Mrs Spiertz had been very well managed by a colleague since a car accident some years previously, and she too was prima . Except for one fact; a terrible vertigo that had plagued her for five years, and no medical or chiropractic treatment had helped in the slightest. She had been completely unable to sleep on her left side since the condition had started, and even ordinary changes of position had to be very guarded and careful. Sleeping on three pillows helped. Not a good patient to show off my skills on television.
Vertigo is usually a benign and self-limiting condition though it
can be caused by a myriad of conditions from a stroke of the lower part
of the brain to a viral infection of the nerve. Three separate systems
work together to give our brains confirmation of our body position,
allowing for the most fine control of movement as we swing and dance,
and duck and dive. But when one of the systems starts giving information
that does not agree with the other two, dizziness results.
There was nothing wrong with Mrs Spiertz’s eyes. They were giving perfectly correct positional sense to her brain, and her feet too were conferring the correct information of where her body was in space. But some tiny misplaced crystals floating in the so-called semi-circular canals in her inner ear had started giving mismatched information, and her brain reacted violently. An injudicious movement would cause instant extreme nauseousness, making her break out into a sweat as waves of dizziness swept over her, and she would instantly have to sit up into the upright position. Whether she was on television or not; or it was causing severe embarrassment to her chiropractor or not!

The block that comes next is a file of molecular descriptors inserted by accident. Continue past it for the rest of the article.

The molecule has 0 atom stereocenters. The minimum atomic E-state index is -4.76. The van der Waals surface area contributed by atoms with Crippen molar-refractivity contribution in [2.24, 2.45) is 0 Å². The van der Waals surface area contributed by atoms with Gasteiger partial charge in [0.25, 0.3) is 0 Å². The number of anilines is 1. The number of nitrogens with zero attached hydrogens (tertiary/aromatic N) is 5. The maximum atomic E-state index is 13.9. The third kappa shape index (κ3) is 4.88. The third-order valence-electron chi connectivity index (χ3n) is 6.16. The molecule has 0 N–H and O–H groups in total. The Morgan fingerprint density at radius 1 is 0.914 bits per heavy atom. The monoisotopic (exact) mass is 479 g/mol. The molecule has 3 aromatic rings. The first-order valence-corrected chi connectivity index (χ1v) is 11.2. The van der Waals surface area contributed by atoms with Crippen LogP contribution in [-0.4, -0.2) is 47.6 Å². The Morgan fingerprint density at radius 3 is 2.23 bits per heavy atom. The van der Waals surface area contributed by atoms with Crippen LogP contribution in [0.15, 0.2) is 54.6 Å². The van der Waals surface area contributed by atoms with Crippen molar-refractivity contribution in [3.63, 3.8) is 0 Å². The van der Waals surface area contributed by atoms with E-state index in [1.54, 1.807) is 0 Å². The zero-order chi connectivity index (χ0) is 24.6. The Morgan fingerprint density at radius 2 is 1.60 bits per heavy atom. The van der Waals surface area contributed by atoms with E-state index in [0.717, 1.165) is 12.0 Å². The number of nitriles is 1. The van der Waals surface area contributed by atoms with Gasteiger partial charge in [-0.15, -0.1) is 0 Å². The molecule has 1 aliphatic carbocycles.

The blood flow to the highly sensitive balance apparatus in the head courses up the spine in two small arteries which wind their way around the upper most vertebrae of the neck, before entering the skull. Any change in that blood flow will also cause dizziness. Whilst Chiropractic is one of the safest forms of treatment in the world, just witness the insurance premiums of chiropractors compared to their medical colleagues, but it has to be admitted that adjustments of the neck in cases of dizziness is one area where we tread warily.
Dizziness vertigo is both an indication and a contra-indication to adjustments! Hundreds of thousands, perhaps millions upon millions of people with dizziness have been helped by chiropractic, but a very small number have had strokes resulting from the treatment, especially if crudely and repeatedly done, despite warning signs.
Adjustments of Mrs Spiertz’s neck proved a very safe procedure. They controlled her headaches caused by the whiplash injury, but the adjustments did absolutely nothing for her positional dizziness vertigo.